Jodi Rudoren
The New York Times
October 20, 2012 - 12:00am

RAMALLAH, West Bank — The dominant Fatah faction of the Palestinian Authority posted mixed results in municipal elections across the West Bank on Saturday, winning in some key cities and losing in others, but with the whole exercise appearing compromised by a relatively low turnout.

Officials counted ballots at a polling station in the West Bank city of Ramallah on Saturday. Turnout was about 55 percent.

The twice-postponed local votes in 93 cities and villages were the first elections of any kind in the Palestinian territories in six years. Election officials said just under 55 percent of eligible voters cast ballots, far less than the approximately three-quarters who turned out for the 2006 parliamentary elections or the two-thirds who did so in municipal elections in 2004 and 2005.

“We are proud of the performance,” Hanna Nasser, chairman of the Palestinian Central Elections Commission, said at an evening news conference here. “The results were satisfactory.”

Fatah had hoped that the elections would lend it legitimacy, but the poor showing could signal strength for its rival Hamas, the militant Islamic party that rules the Gaza Strip and which boycotted the balloting. The party had won the 2006 parliamentary election. With a financial crisis plaguing the Palestinian Authority, the turnout could also reflect cynicism and apathy in a place where politics have long been adrift. Elections were not held in about 250 municipalities, either because no candidates registered or because those who did were running unopposed.

According to preliminary results released Saturday night by the election commission or its local affiliates, Fatah-controlled lists won majorities of the council seats in Hebron, the West Bank’s largest city; Bethlehem, where a woman is poised to become mayor; El Bireh and Beituniya, small cities neighboring Ramallah, the seat of government for the Palestinian Authority; and Tulkarm. In Ramallah, where no official Fatah list competed, a group of independents close to the party and known as the Town Sons secured 9 of the 15 seats and celebrated by hoisting their leader atop their shoulders for a nighttime march.

But in Nablus, the official Fatah ticket was defeated by a slate led by Ghassan Shakaa, a member of the Palestine Liberation Organization’s executive committee who was among dozens of Fatah activists ousted from the party this month because they had decided to run independently. Similarly, in the northern town of Jenin, an independent list of former Fatah members posted more votes than the party’s official one.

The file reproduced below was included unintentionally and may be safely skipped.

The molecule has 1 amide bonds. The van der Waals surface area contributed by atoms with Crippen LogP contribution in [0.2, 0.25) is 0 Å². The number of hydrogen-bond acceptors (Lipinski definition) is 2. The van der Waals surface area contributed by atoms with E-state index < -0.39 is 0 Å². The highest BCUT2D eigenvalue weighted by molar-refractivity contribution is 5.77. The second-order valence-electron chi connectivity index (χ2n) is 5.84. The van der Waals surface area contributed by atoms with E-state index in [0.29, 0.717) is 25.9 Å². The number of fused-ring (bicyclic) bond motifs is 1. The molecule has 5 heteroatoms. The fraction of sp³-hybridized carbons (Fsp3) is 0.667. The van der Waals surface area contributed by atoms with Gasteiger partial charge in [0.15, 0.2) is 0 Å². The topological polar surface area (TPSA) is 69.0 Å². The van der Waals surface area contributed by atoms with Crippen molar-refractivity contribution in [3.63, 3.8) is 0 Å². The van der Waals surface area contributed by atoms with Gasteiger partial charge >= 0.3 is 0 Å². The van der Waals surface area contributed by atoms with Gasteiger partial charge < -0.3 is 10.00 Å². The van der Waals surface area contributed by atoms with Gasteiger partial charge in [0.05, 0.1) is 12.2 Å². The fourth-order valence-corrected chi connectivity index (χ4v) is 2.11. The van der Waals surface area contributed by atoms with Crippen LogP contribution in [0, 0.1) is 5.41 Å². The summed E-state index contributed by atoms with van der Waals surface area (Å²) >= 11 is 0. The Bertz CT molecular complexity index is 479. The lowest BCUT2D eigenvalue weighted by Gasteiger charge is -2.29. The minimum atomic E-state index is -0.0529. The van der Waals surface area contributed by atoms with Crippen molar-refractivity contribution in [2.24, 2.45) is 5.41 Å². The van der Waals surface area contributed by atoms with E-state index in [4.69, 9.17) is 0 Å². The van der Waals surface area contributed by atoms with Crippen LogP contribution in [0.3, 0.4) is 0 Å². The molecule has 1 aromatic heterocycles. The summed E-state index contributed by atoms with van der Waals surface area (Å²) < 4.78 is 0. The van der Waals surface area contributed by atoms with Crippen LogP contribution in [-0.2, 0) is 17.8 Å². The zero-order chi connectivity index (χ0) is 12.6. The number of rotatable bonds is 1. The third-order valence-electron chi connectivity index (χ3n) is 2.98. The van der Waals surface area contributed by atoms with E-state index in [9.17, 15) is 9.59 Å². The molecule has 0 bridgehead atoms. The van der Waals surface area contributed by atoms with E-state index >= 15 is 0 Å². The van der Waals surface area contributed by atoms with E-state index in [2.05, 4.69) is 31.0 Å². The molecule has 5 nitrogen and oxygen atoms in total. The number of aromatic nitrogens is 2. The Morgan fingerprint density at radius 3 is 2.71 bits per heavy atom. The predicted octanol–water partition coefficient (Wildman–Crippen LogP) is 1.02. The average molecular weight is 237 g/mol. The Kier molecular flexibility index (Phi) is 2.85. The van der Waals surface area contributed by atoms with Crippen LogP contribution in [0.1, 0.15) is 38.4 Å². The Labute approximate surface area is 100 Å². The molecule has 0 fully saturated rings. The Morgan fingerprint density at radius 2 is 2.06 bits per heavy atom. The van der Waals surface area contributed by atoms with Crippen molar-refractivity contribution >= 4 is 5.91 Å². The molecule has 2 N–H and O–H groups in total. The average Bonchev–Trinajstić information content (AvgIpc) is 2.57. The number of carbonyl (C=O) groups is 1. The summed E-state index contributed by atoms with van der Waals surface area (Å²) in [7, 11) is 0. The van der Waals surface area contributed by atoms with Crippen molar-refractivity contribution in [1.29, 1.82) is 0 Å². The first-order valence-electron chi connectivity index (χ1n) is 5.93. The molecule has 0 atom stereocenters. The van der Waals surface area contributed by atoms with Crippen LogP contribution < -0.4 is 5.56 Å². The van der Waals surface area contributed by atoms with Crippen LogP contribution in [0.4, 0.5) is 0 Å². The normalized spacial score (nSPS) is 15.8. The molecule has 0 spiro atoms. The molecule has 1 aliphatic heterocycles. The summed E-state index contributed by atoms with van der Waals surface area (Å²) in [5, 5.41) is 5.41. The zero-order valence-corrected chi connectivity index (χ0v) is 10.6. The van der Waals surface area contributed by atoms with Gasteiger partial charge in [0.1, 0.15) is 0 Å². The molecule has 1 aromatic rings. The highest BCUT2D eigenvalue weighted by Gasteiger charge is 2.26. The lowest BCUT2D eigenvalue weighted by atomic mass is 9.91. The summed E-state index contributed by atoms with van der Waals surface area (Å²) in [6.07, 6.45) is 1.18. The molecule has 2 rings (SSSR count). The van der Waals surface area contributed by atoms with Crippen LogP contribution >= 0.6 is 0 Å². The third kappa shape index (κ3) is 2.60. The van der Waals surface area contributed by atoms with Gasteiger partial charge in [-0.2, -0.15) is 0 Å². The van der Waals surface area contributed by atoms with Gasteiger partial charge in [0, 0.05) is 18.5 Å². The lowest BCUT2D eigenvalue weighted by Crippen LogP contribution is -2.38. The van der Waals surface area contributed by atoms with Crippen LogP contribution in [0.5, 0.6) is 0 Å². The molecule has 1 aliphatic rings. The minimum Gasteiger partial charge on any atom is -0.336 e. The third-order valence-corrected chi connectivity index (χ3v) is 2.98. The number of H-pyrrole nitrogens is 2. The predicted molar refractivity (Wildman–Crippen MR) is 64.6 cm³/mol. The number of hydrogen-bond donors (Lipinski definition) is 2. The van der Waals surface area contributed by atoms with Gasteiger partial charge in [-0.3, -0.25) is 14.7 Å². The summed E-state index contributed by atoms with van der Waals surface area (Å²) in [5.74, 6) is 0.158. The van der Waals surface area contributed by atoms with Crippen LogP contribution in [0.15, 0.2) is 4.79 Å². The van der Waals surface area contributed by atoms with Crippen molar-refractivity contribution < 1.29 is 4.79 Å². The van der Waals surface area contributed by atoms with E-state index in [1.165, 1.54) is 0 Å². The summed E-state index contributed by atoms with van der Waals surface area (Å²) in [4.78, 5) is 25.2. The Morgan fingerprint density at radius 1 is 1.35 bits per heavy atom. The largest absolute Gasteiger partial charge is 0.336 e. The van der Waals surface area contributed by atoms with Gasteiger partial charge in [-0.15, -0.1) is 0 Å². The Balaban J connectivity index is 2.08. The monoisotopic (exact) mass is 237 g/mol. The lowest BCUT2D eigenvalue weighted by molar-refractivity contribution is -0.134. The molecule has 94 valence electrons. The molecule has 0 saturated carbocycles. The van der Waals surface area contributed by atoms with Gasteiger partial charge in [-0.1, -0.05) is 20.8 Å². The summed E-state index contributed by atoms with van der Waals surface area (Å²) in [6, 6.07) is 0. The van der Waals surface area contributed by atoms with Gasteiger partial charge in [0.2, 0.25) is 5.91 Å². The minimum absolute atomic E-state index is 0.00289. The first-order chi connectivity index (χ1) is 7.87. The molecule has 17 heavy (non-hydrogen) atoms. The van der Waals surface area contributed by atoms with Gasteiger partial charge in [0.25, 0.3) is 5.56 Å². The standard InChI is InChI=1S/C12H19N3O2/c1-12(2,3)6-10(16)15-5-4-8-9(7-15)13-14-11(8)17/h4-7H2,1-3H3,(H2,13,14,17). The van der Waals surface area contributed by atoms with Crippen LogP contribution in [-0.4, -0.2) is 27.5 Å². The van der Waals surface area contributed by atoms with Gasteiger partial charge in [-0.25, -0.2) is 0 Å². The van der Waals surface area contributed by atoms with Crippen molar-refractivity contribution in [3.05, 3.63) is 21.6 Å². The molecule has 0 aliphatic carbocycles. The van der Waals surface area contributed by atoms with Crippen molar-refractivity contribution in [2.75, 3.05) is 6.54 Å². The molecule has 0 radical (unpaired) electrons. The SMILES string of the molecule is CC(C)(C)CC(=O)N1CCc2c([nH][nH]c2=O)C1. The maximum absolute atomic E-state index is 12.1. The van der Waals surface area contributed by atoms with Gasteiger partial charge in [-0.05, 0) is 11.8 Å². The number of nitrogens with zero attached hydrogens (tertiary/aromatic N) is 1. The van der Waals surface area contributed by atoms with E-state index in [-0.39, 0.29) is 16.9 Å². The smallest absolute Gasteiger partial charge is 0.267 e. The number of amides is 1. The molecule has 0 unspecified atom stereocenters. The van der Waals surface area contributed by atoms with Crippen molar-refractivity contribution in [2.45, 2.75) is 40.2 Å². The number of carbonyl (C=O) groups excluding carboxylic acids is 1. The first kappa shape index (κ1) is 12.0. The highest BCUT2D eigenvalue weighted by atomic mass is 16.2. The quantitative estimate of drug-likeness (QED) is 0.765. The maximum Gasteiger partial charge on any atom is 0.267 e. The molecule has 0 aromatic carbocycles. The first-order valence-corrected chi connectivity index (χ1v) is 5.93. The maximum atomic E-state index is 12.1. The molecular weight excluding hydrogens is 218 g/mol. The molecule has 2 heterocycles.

Maysoun Qawasmi, who garnered international media attention heading an all-woman ticket in conservative Hebron, which has not held local elections since 1976, won 493 votes, not enough to secure a single seat on the council. Fatah won nine seats, with the other six going to a list headed by another former Fatah member running under the slogan “Modern Hebron.”

After a slow day — turnout was about 35 percent as of 4 p.m. — polling stations were crowded in the 30 minutes before they closed at 7 p.m., election officials said. Because of the rift between Fatah and Hamas, there were no elections in the Gaza Strip, and no official Hamas candidates competing in the West Bank.

Outside Al Mughtaribeen School, in the older section of El Bireh, popcorn vendors were doing a brisk business as men and women lined up to vote.

“I am happy that this long-awaited event is finally taking place,” said one Ramallah voter, Hani Siam, 55, a lawyer. “Whatever the results are, they will impact positively the life of citizens, and this is the main task of local councils.”

Mahmoud Abbas, the president of the Palestinian Authority, described the elections as a “democratic wedding” as he cast his ballot Saturday morning at Al Mustaqbal School in El Bireh, where turnout was particularly low, less than 27 percent.

“There is no way to govern people except through democracy and ballot boxes,” said Mr. Abbas, adding that he is still hoping for an agreement with the Hamas leadership to conduct presidential and legislative elections soon.

One town with high turnout was Deir al Ghusun, hometown of Salam Fayyad, the prime minister of the Palestinian Authority: nearly 73 percent of the town’s 4,987 voters showed up, according to the election commission. Mr. Fayyad, whose administration’s financial crisis has been the object of street protests, called the election “an important process to win the battle of building democracy on the road to winning the battle of national liberation.”

But Mohammad Yousef, 33, a taxi driver in Ramallah, skipped the election, along with Hamas. “I think voting now deepens the separation between Gaza and the West Bank more than ever,” he said. “How can I vote when my family in Gaza does not exercise the same right?”

Ahmad Kanas, a mechanic, said he was too busy working to feed his children to vote for candidates he did not believe in. “They sell you a lot of promises,” he said, “but when they are elected, they turn their backs to you when you need them.”

Still, Samira Mohammad, a schoolteacher, said she was eager to vote because her town, Beituniya, needed better roads and water service and more health clinics. “I want to make change and not speak about change,” she said.

Lina Jadallah, an archivist at Bir Zeit University, said she regretted that Hamas was not participating in the vote, “but life can’t stop.”

Khaled Abu Aker reported from Ramallah, and Jodi Rudoren from Jerusalem.


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